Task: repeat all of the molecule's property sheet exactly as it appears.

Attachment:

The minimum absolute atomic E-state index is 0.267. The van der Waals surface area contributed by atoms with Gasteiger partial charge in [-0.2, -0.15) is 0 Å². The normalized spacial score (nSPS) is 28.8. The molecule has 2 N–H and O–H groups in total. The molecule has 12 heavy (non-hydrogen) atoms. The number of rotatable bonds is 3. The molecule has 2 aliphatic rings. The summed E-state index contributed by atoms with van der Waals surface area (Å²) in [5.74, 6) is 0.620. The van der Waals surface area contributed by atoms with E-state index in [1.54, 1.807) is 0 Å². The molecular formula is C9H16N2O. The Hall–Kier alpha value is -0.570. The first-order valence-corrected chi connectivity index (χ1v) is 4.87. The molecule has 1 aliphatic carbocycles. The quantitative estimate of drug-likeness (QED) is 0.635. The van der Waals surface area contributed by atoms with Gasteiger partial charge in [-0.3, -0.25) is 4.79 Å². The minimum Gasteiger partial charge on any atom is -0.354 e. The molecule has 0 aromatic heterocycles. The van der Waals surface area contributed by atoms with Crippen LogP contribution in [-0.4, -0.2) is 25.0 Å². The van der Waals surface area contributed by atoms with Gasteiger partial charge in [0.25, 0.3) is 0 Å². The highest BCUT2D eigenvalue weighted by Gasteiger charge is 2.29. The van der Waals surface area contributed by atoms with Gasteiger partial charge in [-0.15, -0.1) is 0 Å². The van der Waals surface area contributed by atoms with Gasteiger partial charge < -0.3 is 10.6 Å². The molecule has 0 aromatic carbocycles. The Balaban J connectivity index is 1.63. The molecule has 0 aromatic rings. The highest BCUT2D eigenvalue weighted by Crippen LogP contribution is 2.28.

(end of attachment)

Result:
The minimum absolute atomic E-state index is 0.267. The van der Waals surface area contributed by atoms with Gasteiger partial charge in [-0.2, -0.15) is 0 Å². The normalized spacial score (nSPS) is 28.8. The molecule has 2 N–H and O–H groups in total. The molecule has 12 heavy (non-hydrogen) atoms. The number of rotatable bonds is 3. The molecule has 2 aliphatic rings. The summed E-state index contributed by atoms with van der Waals surface area (Å²) in [5.74, 6) is 0.620. The van der Waals surface area contributed by atoms with E-state index in [1.54, 1.807) is 0 Å². The molecular formula is C9H16N2O. The Hall–Kier alpha value is -0.570. The first-order valence-corrected chi connectivity index (χ1v) is 4.87. The molecule has 1 aliphatic carbocycles. The quantitative estimate of drug-likeness (QED) is 0.635. The van der Waals surface area contributed by atoms with Gasteiger partial charge in [-0.3, -0.25) is 4.79 Å². The minimum Gasteiger partial charge on any atom is -0.354 e. The molecule has 0 aromatic heterocycles. The van der Waals surface area contributed by atoms with Crippen LogP contribution in [-0.4, -0.2) is 25.0 Å². The van der Waals surface area contributed by atoms with Gasteiger partial charge in [0.25, 0.3) is 0 Å². The highest BCUT2D eigenvalue weighted by Gasteiger charge is 2.29. The van der Waals surface area contributed by atoms with Gasteiger partial charge in [-0.15, -0.1) is 0 Å². The van der Waals surface area contributed by atoms with Gasteiger partial charge < -0.3 is 10.6 Å². The molecule has 0 aromatic carbocycles. The Balaban J connectivity index is 1.63. The molecule has 0 aromatic rings. The highest BCUT2D eigenvalue weighted by Crippen LogP contribution is 2.28.